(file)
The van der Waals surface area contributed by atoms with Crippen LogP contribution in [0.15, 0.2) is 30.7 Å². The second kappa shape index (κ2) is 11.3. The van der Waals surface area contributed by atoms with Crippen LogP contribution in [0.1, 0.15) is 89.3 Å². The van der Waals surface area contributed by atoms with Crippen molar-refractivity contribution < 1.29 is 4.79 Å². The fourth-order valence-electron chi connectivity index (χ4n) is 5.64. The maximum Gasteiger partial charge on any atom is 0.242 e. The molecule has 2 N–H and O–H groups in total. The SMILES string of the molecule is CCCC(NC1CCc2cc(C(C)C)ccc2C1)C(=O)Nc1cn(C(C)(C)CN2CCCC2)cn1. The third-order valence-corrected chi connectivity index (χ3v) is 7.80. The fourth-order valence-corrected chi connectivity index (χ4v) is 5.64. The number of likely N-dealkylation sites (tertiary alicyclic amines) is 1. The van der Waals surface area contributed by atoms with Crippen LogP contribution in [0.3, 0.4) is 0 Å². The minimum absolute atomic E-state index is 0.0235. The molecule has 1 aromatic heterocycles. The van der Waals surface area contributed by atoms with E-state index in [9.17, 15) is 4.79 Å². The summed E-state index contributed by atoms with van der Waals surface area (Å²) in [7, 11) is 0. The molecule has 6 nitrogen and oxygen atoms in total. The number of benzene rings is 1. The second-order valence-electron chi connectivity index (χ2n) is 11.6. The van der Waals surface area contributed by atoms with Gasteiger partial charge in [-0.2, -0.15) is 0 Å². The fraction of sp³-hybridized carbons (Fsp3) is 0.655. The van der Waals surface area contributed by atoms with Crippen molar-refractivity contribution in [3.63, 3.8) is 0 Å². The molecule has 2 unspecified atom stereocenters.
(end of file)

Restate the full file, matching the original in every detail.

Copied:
The van der Waals surface area contributed by atoms with Crippen LogP contribution in [0.15, 0.2) is 30.7 Å². The second kappa shape index (κ2) is 11.3. The van der Waals surface area contributed by atoms with Crippen LogP contribution in [0.1, 0.15) is 89.3 Å². The van der Waals surface area contributed by atoms with Crippen molar-refractivity contribution < 1.29 is 4.79 Å². The fourth-order valence-electron chi connectivity index (χ4n) is 5.64. The maximum Gasteiger partial charge on any atom is 0.242 e. The molecule has 2 N–H and O–H groups in total. The SMILES string of the molecule is CCCC(NC1CCc2cc(C(C)C)ccc2C1)C(=O)Nc1cn(C(C)(C)CN2CCCC2)cn1. The third-order valence-corrected chi connectivity index (χ3v) is 7.80. The fourth-order valence-corrected chi connectivity index (χ4v) is 5.64. The number of likely N-dealkylation sites (tertiary alicyclic amines) is 1. The van der Waals surface area contributed by atoms with Crippen LogP contribution in [0.3, 0.4) is 0 Å². The minimum absolute atomic E-state index is 0.0235. The molecule has 1 aromatic heterocycles. The van der Waals surface area contributed by atoms with E-state index in [9.17, 15) is 4.79 Å². The summed E-state index contributed by atoms with van der Waals surface area (Å²) in [7, 11) is 0. The molecule has 6 nitrogen and oxygen atoms in total. The number of benzene rings is 1. The second-order valence-electron chi connectivity index (χ2n) is 11.6. The van der Waals surface area contributed by atoms with Gasteiger partial charge in [-0.2, -0.15) is 0 Å². The fraction of sp³-hybridized carbons (Fsp3) is 0.655. The van der Waals surface area contributed by atoms with Crippen molar-refractivity contribution in [3.63, 3.8) is 0 Å². The molecule has 2 unspecified atom stereocenters.